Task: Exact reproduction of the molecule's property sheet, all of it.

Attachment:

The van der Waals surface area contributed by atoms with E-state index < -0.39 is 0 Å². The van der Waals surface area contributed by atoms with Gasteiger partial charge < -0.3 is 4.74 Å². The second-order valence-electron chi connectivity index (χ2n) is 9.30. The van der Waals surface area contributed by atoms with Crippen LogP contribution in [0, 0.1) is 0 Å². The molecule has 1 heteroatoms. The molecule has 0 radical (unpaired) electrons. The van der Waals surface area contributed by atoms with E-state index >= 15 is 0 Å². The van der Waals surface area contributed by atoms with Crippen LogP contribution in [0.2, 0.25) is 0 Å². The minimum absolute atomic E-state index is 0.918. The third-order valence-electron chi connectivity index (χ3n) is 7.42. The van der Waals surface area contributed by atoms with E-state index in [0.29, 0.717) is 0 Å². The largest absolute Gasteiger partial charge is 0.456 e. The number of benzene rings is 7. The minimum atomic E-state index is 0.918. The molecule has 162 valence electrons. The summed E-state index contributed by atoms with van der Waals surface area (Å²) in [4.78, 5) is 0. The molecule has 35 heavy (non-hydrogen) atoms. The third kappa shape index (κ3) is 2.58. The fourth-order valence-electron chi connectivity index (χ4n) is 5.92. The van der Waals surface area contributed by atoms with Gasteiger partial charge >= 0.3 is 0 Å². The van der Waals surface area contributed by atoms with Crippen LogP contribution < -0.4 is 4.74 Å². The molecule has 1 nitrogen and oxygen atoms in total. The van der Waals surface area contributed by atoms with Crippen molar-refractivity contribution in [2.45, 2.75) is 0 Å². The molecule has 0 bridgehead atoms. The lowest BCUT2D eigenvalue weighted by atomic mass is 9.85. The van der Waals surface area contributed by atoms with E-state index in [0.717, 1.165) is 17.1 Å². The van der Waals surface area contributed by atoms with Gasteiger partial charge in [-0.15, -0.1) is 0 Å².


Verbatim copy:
The van der Waals surface area contributed by atoms with E-state index < -0.39 is 0 Å². The van der Waals surface area contributed by atoms with Gasteiger partial charge < -0.3 is 4.74 Å². The second-order valence-electron chi connectivity index (χ2n) is 9.30. The van der Waals surface area contributed by atoms with Crippen LogP contribution in [0, 0.1) is 0 Å². The molecule has 1 heteroatoms. The molecule has 0 radical (unpaired) electrons. The van der Waals surface area contributed by atoms with E-state index >= 15 is 0 Å². The van der Waals surface area contributed by atoms with Crippen LogP contribution in [0.2, 0.25) is 0 Å². The minimum absolute atomic E-state index is 0.918. The third-order valence-electron chi connectivity index (χ3n) is 7.42. The van der Waals surface area contributed by atoms with E-state index in [0.29, 0.717) is 0 Å². The largest absolute Gasteiger partial charge is 0.456 e. The number of benzene rings is 7. The minimum atomic E-state index is 0.918. The molecule has 162 valence electrons. The summed E-state index contributed by atoms with van der Waals surface area (Å²) in [4.78, 5) is 0. The molecule has 35 heavy (non-hydrogen) atoms. The third kappa shape index (κ3) is 2.58. The fourth-order valence-electron chi connectivity index (χ4n) is 5.92. The van der Waals surface area contributed by atoms with Gasteiger partial charge >= 0.3 is 0 Å². The van der Waals surface area contributed by atoms with Crippen LogP contribution < -0.4 is 4.74 Å². The molecule has 1 nitrogen and oxygen atoms in total. The van der Waals surface area contributed by atoms with Crippen molar-refractivity contribution in [2.45, 2.75) is 0 Å². The molecule has 0 bridgehead atoms. The lowest BCUT2D eigenvalue weighted by atomic mass is 9.85. The van der Waals surface area contributed by atoms with E-state index in [0.717, 1.165) is 17.1 Å². The van der Waals surface area contributed by atoms with Gasteiger partial charge in [-0.15, -0.1) is 0 Å².